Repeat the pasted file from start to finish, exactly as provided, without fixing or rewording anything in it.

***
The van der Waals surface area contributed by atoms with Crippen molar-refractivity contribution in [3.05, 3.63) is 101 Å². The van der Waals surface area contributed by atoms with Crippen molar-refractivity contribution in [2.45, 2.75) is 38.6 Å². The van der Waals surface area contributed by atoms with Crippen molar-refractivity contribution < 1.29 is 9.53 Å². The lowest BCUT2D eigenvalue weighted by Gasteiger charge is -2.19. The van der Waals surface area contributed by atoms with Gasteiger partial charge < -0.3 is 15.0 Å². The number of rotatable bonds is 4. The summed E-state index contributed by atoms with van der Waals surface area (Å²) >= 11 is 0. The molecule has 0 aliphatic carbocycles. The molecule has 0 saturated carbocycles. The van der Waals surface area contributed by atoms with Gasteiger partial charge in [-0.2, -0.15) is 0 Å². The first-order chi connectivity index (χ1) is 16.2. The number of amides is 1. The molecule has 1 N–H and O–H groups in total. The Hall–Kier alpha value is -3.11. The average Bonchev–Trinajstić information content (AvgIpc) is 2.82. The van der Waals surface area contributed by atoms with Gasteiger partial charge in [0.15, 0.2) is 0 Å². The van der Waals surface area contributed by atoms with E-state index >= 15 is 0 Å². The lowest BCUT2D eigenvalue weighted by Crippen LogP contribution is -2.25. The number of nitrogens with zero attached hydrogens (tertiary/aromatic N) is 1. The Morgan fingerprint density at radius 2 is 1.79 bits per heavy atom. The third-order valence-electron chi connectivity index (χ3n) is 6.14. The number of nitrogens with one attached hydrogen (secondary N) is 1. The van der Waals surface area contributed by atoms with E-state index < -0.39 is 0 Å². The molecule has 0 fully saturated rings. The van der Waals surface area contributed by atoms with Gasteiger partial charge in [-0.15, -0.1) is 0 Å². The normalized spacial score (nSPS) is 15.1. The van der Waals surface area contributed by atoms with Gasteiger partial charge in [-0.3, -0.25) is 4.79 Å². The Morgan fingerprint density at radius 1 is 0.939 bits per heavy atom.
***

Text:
The van der Waals surface area contributed by atoms with Crippen molar-refractivity contribution in [3.05, 3.63) is 101 Å². The van der Waals surface area contributed by atoms with Crippen molar-refractivity contribution in [2.45, 2.75) is 38.6 Å². The van der Waals surface area contributed by atoms with Crippen molar-refractivity contribution < 1.29 is 9.53 Å². The lowest BCUT2D eigenvalue weighted by Gasteiger charge is -2.19. The van der Waals surface area contributed by atoms with Gasteiger partial charge < -0.3 is 15.0 Å². The number of rotatable bonds is 4. The summed E-state index contributed by atoms with van der Waals surface area (Å²) >= 11 is 0. The molecule has 0 aliphatic carbocycles. The molecule has 0 saturated carbocycles. The van der Waals surface area contributed by atoms with Gasteiger partial charge in [-0.2, -0.15) is 0 Å². The first-order chi connectivity index (χ1) is 16.2. The number of amides is 1. The molecule has 1 N–H and O–H groups in total. The Hall–Kier alpha value is -3.11. The average Bonchev–Trinajstić information content (AvgIpc) is 2.82. The van der Waals surface area contributed by atoms with Gasteiger partial charge in [0.15, 0.2) is 0 Å². The van der Waals surface area contributed by atoms with E-state index >= 15 is 0 Å². The lowest BCUT2D eigenvalue weighted by Crippen LogP contribution is -2.25. The number of nitrogens with zero attached hydrogens (tertiary/aromatic N) is 1. The Morgan fingerprint density at radius 2 is 1.79 bits per heavy atom. The third-order valence-electron chi connectivity index (χ3n) is 6.14. The number of nitrogens with one attached hydrogen (secondary N) is 1. The van der Waals surface area contributed by atoms with E-state index < -0.39 is 0 Å². The molecule has 0 fully saturated rings. The van der Waals surface area contributed by atoms with Gasteiger partial charge in [-0.15, -0.1) is 0 Å². The normalized spacial score (nSPS) is 15.1. The van der Waals surface area contributed by atoms with Gasteiger partial charge in [-0.3, -0.25) is 4.79 Å². The Morgan fingerprint density at radius 1 is 0.939 bits per heavy atom.